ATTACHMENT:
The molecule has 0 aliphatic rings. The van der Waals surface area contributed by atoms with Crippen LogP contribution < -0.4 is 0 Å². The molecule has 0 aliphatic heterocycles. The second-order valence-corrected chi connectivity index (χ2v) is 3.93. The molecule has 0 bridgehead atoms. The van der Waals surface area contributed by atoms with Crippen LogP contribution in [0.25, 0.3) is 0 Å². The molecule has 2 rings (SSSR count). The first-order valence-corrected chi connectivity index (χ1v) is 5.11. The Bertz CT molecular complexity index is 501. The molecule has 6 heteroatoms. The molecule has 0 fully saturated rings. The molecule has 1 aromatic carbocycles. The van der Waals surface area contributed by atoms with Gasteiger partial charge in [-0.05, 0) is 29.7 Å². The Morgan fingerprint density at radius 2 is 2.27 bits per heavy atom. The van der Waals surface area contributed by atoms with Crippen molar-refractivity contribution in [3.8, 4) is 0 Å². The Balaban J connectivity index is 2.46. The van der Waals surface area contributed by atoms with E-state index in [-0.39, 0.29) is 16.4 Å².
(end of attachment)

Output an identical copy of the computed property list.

The molecule has 0 aliphatic rings. The van der Waals surface area contributed by atoms with Crippen LogP contribution < -0.4 is 0 Å². The molecule has 0 aliphatic heterocycles. The second-order valence-corrected chi connectivity index (χ2v) is 3.93. The molecule has 0 bridgehead atoms. The van der Waals surface area contributed by atoms with Crippen LogP contribution in [0.25, 0.3) is 0 Å². The molecule has 2 rings (SSSR count). The first-order valence-corrected chi connectivity index (χ1v) is 5.11. The Bertz CT molecular complexity index is 501. The molecule has 6 heteroatoms. The molecule has 0 fully saturated rings. The molecule has 1 aromatic carbocycles. The van der Waals surface area contributed by atoms with Gasteiger partial charge in [-0.05, 0) is 29.7 Å². The Morgan fingerprint density at radius 2 is 2.27 bits per heavy atom. The van der Waals surface area contributed by atoms with Crippen molar-refractivity contribution in [3.8, 4) is 0 Å². The Balaban J connectivity index is 2.46. The van der Waals surface area contributed by atoms with E-state index in [-0.39, 0.29) is 16.4 Å².